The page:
To COVID Hell and Back
Over the past Memorial Day holiday, the usual slew of war movies appeared on television. While the markets were closed Monday, I was watching “To Hell and Back” (1955), starring WWII hero Audie Murphy as himself, when it hit me that the title also applies to our ordeal as investors during the coronavirus pandemic.
In the second quarter of 2020, we experienced three months of sheer hell. Then, against the odds, we came back to gun-blazing glory.
As I explain below, I think the bull market has further to run this year. I also pinpoint a specific profitable play on current conditions that you probably haven’t considered.
Overcoming battlefield trauma…
I’m not troubled by the recent uptick in inflation. The economy is like a traumatized soldier; inflation is a sign that the patient is healing.
Of course, if inflation rises too sharply and stays elevated for a prolonged period of time, that’s a big problem. But considering the persistent slack in the labor force and the lingering uncertainties of the pandemic, most economists don’t expect runaway inflation this year.
The rebound’s momentum has been unexpectedly powerful. U.S. gross domestic product (GDP) increased at an annual rate of 6.4% in the first quarter of 2021, according to the Bureau of Economic Analysis (BEA). That’s the fastest rate of year-over-year GDP growth since 1984, during the much-ballyhooed “Reagan boom.”
The BEA currently expects the second quarter in the U.S. to grow at a pace of 10%, with growth for 2021 to come in between 6% and 7%. In its May 2021 report, the Organisation of Economic Cooperation and Development estimated that the global economy would grow 5.8% in 2021.
For the return to economic health, we mostly have fiscal and monetary stimulus to thank. To be sure, the comparative year-over-year baseline is especially low because of the severity of pandemic-induced economic damage, but optimistic projections extend into 2022 as well.
Memories tend to be short, so here’s a quick reminder of what we faced last year. U.S. GDP in Q2 2020 shrank at an annual rate of 32.9%. The economic shock in April, May and June was nearly four times the worst quarter during the Great Recession.
The 36% plunge in the S&P 500 index in February and March of 2020 was the fastest and worst decline I’ve witnessed in my lifetime. Now that the economy and stock market are back on their feet, the scaremongers (who are motivated by partisanship, not the facts) are absurdly warning of a return to 1970s-style inflation.
Seventies hyperinflation is as likely to make a comeback as polyester leisure suits. But more to the point, a modicum of inflation caused by stimulus is preferable to economic collapse, massive unemployment, and a bear market.
That said, stocks wobbled Tuesday as investors worried anew that the Federal Reserve would be compelled to hike rates to rein in the fast-growing economy.
The first trading day of June was volatile and ended mixed. The Dow Jones Industrial Average rose 45.86 points (+0.13%), the S&P 500 fell 2.07 points (-0.05%), and the tech-heavy NASDAQ declined 12.26 points (-0.09%). However, as of this writing after the opening bell on Wednesday, all three indices were trading in the green, with the Dow on track for its fifth straight consecutive gain.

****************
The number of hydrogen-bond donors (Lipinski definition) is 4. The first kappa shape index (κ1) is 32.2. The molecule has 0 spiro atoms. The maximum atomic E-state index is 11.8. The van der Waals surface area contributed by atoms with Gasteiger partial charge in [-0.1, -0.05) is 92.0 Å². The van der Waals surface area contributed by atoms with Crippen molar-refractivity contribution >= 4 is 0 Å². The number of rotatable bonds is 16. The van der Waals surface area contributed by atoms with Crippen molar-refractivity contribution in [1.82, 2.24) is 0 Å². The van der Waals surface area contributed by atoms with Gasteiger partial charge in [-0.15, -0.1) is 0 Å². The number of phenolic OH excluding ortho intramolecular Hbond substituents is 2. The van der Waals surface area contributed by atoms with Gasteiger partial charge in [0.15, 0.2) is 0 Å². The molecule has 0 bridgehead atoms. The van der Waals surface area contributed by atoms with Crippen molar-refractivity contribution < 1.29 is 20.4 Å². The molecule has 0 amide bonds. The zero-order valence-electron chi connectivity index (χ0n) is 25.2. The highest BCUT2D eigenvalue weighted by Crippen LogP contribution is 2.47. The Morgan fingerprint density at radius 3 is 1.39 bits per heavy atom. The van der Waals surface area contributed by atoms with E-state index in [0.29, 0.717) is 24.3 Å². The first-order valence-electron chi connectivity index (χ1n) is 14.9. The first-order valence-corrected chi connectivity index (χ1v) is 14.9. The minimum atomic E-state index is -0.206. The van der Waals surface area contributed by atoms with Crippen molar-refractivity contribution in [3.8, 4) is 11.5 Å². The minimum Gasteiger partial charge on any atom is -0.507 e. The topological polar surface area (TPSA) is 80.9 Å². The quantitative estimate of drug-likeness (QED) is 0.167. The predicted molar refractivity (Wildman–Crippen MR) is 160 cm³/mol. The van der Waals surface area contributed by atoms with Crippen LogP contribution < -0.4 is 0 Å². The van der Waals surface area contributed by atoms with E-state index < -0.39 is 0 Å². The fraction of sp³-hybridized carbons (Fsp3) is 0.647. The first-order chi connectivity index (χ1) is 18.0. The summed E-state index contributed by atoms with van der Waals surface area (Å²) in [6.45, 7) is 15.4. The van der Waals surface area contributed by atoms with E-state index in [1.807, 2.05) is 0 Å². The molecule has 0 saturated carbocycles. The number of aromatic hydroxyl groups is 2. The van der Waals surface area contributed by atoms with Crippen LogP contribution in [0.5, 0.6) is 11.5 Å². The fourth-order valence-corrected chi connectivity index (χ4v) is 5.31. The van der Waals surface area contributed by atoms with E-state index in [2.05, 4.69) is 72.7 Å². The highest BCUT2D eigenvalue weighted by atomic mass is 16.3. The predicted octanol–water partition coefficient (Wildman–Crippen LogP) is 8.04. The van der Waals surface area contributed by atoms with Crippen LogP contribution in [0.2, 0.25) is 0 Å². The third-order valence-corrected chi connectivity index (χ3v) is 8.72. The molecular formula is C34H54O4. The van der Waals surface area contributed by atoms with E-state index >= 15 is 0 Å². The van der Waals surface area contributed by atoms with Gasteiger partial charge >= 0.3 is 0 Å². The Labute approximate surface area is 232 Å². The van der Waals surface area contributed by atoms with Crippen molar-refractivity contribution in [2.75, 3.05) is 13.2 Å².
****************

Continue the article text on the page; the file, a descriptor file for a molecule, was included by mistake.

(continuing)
Equity valuations are high right now but they seem warranted by fast economic and corporate earnings growth. The final tally for Q1 2021 shows that S&P 500 companies posted year-over-year earnings growth of 52%.
To be sure, investors shouldn’t get complacent and prematurely declare the pandemic over. The virus, as well as the economy, could still have nasty surprises in store. Cyberattacks, such as those that clobbered the Colonial Pipeline and meat processor JBS, tend to temporarily roil the markets. That’s why you should pay close attention to forthcoming economic reports.
In the coming days, crucial economic data is on the docket that have the power to move markets and steer the direction of stocks for the next few months (see table).
The numbers are generally expected to be positive, but as we witnessed from last April’s consumer price index report, a negative surprise is just a headline away.
Economic data this week will tell us whether the economic recovery is quickening or starting to sputter. Unless the numbers greatly disappoint, the most appealing investment sectors for 2021 are economically sensitive, e.g. energy, financials, consumer discretionary, and commodities.
The highly cyclical auto industry also warrants your attention, especially auto makers that are heavily investing in the new frontier of electric vehicles (EVs). Auto equities are under pressure because of supply bottlenecks of crucial inputs, especially computer chips, as just-in-time inventory systems remain out of whack because of the pandemic. Most of these vital chips are made in Asia.
It was the auto industry that invented just-in-time inventory and now it’s proving a double-edged sword. Take a look at the following chart.
Supply chain disruptions have been a major factor behind the recent rise of inflation, but I expect these anomalies to soon get sorted out. When supplies start reaching their intended destinations, inflation should moderate and auto industry equities rebound.
Which brings me to one of the hottest commodities on the planet right now: lithium.
Lithium is a silver-white metal used to create heat-resistant glass, ceramics and lubricants. It’s also used in a variety of industrial applications, such as steel and aluminum production.
The biggest growth driver for lithium is the demand for lithium-ion batteries used in EVs. Some pundits refer to lithium as “the new gasoline.” Renewable energy also requires a massive amount of lithium.
However, demand for lithium is outstripping supply, which is great news for the companies that mine and process the metal. For details about America’s number one lithium play, click here now.